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Next Episode (Audiobook)

Next Episode (Audiobook)

Duration:  1h 30m Abridged
Pub Date: February 23, 2004
BTC Audiobooks  /  Fiction  /  Novels
Audio CD:   9780864923905    $24.95


A member of the FLQ idles away his time in a Montreal psychiatric hospital by writing a quasi-autobiographical spy thriller set in 1960s Switzerland. The volatile hero of this flamboyant novel within a novel reunites with his long-lost lover and fellow revolutionary "K" only to embark on a mission (on K's request) to assassinate a wealthy RCMP informer known as H. de Heutz. Twice, he is handed a perfect opportunity to complete his mission and twice, Hamlet-like, he falters and fails.

Like Joseph Conrad's The Secret Agent, Next Episode captures the mood of muddling desperation and hysteria experienced at the ground level of a terrorist operation. Hubert Aquin's passionate first novel galvanized a generation of Quebec youth when it first appeared in French in 1965. Canadian film actor Carl Marotte captures the urgency and breathtaking lyricism of this anguished intellectual tour de force, which originally aired on CBC Radio's "Between the Covers."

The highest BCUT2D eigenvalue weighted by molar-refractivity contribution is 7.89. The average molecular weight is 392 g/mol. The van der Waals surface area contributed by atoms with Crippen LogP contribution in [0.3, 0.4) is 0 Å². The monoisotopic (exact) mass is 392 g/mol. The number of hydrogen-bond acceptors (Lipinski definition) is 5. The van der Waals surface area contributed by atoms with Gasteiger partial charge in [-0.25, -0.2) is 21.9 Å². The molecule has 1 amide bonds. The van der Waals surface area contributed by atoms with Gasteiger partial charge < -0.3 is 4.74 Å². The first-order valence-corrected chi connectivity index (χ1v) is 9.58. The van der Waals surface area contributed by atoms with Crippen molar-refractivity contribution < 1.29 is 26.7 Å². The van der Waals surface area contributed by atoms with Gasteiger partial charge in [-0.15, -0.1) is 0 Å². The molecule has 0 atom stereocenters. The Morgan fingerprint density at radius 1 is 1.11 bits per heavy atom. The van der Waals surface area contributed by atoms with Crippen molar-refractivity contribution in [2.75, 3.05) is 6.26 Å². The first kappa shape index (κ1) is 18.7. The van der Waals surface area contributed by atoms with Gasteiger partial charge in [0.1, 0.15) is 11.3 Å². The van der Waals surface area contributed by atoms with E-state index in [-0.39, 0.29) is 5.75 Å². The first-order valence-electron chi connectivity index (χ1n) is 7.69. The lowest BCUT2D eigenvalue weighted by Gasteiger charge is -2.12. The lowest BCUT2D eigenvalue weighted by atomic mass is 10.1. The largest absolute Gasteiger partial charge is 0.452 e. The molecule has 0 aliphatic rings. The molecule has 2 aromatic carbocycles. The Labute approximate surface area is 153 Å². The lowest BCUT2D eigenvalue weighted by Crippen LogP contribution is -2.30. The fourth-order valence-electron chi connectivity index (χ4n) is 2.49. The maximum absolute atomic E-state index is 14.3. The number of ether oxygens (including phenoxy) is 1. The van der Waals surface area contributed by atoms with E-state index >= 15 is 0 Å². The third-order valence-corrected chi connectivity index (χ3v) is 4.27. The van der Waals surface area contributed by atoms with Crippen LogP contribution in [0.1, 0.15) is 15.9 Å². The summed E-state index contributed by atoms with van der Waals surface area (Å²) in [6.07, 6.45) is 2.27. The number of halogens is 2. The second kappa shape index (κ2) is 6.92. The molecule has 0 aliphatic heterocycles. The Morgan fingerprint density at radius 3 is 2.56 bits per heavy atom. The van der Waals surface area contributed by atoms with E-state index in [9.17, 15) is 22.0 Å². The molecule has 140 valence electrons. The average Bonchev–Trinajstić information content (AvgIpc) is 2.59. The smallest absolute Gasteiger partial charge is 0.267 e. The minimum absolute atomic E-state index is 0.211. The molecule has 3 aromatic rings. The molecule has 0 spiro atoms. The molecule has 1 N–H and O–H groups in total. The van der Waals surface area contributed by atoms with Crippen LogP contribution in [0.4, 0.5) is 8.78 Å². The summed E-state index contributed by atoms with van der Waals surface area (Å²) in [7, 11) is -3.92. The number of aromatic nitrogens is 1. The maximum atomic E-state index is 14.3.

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Contributors

Hubert Aquin was born in Montreal, Quebec, in 1929. After receiving his licentiate in philosophy from the University of Montreal, he spent three years at the Institute of Political Studies in Paris and then returned to the University of Montreal where he studied for one year at the Institute of History. Aquin worked as a radio and television producer with the CBC's public affairs division in Montreal and won many awards for his work as a director with the National Film Board. A fervent separatist, he was arrested in 1964 for illegal possession of a firearm and spent four months in a psychiatric hospital where he wrote his celebrated first novel Prochain épisode/Next Episode. He went on to publish three more novels (including Trou de mémoire/ Blackout in 1965 and Neige noire/ Hamlet's Twin in 1974). He was the first Canadian writer to refuse the Governor General's Award for fiction. In 1977, at 47 years of age, he shot himself in the head in the middle-class Montreal neighbourhood of Notre-Dame-de-Grace. He is remembered as a literary martyr in the fight for Quebec independence.

Carl Marotte is a Canadian actor.

Reviews

"Amazing." — Justin Trudeau

"The search is over. Here is our great writer." — Le Devoir